Abby Sunderland, the teenage sailor who was rescued after her yacht became disabled by strong waves in the Indian Ocean while attempting a solo around-the-world voyage, was one step closer to home Friday night when she landed at Reunion Island, near Madagascar. Several people were waiting for her on the island: her older brother, Zac, who sailed around the world alone at age 17 in 2009, and some members of her support team, according to her blog. After she arrived about 10 p.m. Pacific time, Sunderland told reporters that she was "really disappointed that things didn't go as planned," the Associated Press reported.
CALIFORNIA | LOCAL
June 18, 2010 | By Catherine Saillant, Rich Connell and Scott Collins, Los Angeles Times
Even as rescued teenage sailor Abby Sunderland makes her way back home to California, a battle is shaping up over who will tell the story of her harrowing sea voyage — and what the story line will be. The possibility of dueling narratives emerged this week as a Los Angeles production team and Abby's parents squabbled over the back story of her attempted around-the-world journey. It remains unclear whether any type of film or reality TV show will emerge from Abby's aborted trip.
OPINION
June 17, 2010 | Meghan Daum
What is the "appropriate" age to watch an R-rated movie, take public transportation alone, get your ears pierced, get your nose pierced? The general consensus would probably be that it's all relative. Society imposes legal age restrictions on certain privileges, but most people agree that it depends on the individual. Anyone who's spent five minutes in a high school hallway knows that some 16-year-olds seem more like third-graders while others act as if they could be working in a Las Vegas casino.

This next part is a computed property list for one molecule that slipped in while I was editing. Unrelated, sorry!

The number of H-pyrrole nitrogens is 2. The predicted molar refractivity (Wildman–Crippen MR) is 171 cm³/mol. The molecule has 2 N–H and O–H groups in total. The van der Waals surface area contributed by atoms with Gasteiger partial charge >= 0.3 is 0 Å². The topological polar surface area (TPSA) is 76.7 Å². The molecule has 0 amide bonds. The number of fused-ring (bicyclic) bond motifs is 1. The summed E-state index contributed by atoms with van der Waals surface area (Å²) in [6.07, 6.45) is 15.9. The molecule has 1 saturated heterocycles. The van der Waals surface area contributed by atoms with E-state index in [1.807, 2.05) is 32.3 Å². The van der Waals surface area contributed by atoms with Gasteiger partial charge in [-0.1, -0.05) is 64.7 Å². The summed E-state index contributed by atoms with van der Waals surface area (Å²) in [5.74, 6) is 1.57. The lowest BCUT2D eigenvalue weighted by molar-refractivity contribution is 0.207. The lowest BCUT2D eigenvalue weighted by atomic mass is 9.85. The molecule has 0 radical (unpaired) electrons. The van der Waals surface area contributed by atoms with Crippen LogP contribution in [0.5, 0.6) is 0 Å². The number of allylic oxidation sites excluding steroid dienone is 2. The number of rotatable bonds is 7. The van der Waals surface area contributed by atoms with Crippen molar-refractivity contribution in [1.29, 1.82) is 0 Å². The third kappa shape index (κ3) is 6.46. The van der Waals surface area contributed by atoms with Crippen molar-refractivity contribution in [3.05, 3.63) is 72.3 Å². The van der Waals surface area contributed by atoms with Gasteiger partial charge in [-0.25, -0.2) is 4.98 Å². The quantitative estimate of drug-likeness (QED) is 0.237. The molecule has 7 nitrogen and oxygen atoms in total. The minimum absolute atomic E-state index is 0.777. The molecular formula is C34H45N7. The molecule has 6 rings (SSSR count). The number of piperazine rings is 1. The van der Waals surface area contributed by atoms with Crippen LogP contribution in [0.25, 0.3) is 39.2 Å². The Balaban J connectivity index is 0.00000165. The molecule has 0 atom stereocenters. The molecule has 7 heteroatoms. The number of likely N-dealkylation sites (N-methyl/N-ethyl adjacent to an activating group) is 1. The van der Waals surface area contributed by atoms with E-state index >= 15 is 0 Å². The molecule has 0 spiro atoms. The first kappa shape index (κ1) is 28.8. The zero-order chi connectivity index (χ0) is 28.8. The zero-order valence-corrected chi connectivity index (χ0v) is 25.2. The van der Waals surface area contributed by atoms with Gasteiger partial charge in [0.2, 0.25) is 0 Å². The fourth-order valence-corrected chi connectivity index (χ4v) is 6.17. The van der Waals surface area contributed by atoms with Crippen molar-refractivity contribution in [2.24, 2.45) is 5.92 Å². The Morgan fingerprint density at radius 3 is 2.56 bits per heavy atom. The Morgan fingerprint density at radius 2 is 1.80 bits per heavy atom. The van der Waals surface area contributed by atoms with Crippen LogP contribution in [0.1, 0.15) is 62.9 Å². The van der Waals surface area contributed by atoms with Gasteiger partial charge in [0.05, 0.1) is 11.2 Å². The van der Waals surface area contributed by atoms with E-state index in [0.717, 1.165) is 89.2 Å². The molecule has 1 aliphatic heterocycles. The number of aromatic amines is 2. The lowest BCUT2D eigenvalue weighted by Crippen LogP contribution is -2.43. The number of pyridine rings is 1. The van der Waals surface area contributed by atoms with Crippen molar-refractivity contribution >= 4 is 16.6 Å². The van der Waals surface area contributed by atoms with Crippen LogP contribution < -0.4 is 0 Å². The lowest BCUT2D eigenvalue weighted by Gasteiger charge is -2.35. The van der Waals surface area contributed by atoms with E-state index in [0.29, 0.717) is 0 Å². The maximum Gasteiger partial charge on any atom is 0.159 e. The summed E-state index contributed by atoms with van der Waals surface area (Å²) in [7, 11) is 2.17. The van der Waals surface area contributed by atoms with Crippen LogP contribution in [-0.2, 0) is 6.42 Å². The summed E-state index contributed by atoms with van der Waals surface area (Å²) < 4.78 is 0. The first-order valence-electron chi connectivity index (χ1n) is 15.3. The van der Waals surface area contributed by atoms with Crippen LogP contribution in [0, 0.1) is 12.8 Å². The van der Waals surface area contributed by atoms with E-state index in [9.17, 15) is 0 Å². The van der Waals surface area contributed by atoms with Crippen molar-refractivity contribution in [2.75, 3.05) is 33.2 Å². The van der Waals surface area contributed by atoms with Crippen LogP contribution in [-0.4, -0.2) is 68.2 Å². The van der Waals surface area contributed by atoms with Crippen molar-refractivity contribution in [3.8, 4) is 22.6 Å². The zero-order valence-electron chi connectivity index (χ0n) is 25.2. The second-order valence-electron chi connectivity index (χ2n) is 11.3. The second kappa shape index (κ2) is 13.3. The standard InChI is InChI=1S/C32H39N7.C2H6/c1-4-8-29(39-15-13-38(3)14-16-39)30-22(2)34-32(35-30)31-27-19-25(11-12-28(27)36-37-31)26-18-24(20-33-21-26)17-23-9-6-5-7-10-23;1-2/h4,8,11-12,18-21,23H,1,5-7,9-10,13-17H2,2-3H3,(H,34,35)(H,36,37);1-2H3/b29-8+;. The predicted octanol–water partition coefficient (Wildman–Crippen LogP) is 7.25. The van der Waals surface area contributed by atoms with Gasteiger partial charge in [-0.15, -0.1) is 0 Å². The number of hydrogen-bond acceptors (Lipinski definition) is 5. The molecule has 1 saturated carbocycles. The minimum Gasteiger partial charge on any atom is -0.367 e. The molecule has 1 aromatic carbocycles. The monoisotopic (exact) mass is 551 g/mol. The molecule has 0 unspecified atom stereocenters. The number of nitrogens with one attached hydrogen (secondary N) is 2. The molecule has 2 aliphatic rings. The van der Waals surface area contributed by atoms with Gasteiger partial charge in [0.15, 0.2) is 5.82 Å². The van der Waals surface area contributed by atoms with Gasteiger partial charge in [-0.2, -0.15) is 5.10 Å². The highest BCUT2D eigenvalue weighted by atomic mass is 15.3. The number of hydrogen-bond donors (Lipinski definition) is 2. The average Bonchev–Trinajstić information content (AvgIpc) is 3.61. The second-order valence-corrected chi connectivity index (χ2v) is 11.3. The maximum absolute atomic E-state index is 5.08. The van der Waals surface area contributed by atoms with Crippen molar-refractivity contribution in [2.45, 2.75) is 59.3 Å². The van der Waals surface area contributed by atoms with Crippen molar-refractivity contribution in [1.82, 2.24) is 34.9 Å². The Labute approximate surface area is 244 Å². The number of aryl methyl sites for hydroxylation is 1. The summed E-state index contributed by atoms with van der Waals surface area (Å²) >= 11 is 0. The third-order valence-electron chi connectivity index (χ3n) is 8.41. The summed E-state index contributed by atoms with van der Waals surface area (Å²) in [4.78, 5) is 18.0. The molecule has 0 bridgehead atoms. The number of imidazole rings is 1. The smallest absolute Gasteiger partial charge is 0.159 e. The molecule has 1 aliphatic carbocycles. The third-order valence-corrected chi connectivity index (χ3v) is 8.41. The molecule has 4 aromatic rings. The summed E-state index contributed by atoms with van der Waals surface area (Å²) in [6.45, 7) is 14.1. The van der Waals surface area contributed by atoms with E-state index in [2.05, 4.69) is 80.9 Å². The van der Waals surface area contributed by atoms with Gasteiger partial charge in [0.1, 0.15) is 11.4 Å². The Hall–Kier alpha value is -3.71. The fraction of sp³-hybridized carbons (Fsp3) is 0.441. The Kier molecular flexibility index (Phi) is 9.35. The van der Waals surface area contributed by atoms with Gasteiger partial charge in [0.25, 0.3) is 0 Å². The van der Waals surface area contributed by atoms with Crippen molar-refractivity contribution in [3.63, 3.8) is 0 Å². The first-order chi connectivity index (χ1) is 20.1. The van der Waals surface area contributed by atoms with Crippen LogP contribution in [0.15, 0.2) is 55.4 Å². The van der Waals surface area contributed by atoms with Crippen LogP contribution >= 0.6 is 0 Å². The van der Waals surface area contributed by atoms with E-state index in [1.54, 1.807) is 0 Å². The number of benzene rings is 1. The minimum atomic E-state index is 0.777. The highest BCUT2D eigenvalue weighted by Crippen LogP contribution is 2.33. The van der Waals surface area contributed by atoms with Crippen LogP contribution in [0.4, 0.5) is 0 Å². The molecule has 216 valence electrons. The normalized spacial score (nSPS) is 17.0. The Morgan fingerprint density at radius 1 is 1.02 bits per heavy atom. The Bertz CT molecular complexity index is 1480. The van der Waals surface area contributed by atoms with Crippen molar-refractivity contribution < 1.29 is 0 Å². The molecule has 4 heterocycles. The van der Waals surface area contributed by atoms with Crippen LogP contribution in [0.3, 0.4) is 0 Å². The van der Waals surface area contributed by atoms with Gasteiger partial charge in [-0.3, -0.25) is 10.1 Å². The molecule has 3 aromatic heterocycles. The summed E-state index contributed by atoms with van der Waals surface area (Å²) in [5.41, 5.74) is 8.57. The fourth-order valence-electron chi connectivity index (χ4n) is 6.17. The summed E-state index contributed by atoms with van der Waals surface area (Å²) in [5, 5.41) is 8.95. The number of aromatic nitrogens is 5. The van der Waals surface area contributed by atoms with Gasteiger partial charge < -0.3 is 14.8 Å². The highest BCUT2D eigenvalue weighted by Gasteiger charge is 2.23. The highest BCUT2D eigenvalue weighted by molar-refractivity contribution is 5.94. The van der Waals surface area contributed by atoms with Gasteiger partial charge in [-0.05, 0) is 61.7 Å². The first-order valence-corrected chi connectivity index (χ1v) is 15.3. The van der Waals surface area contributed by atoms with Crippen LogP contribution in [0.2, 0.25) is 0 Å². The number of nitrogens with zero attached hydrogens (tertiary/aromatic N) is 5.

SPORTS
March 30, 2005 | Larry Stewart
Laker television announcer Paul Sunderland learned Tuesday that the team might not renew his contract, which expires at the end of the season. Frank Mariani, Laker executive vice president in charge of broadcasting, said Sunderland's contract has a stipulation that he be notified by April 1 if the Lakers do not plan to re-sign him. "We want to keep our options open," Mariani said, "and we were contractually bound to let Paul know that."
SPORTS
March 24, 2006 | LARRY STEWART
Paul Sunderland got the devastating news a year ago Sunday. His agent at the time called, telling him that the Lakers were not going to renew his contract. A few days later, Sunderland got a letter from Frank Mariani, Laker executive vice president, that strongly implied that Sunderland was out as the Lakers' television play-by-play announcer. "It was obviously a tremendous disappointment," Sunderland said this week. "But what's done is done. There is no going back.
OPINION
June 16, 2010 | Bruce Barcott
What in heaven's name were her parents thinking? For a lot of people, that was the second thought that came to mind upon hearing that Abby Sunderland, the 16-year-old Thousand Oaks girl attempting to sail solo around the world, was rescued by a French fishing vessel Saturday after being cast adrift in the middle of the Indian Ocean. (The first thought, of course, was: Thank God she's alive.) Now that Abby's OK, the inevitable storm of criticism is raining down on her parents, Laurence and Marianne, who wished their daughter bon voyage when she cast off from Marina del Rey in January.
OPINION
June 15, 2010
Making waves Re "Sailor's parents unswayed by critics," June 12 As a solo sailor with thousands of miles under the keel, and as a father of five, I can't tell you how incensed I am at Abby Sunderland's teenage prank. First, who says sailing when you are talking to daddy on the satellite phone every few hours is "solo" sailing? Second, who says a child adrift in a dismasted vessel in the Indian Ocean is "safe"? Finally, isn't child endangerment a crime in California?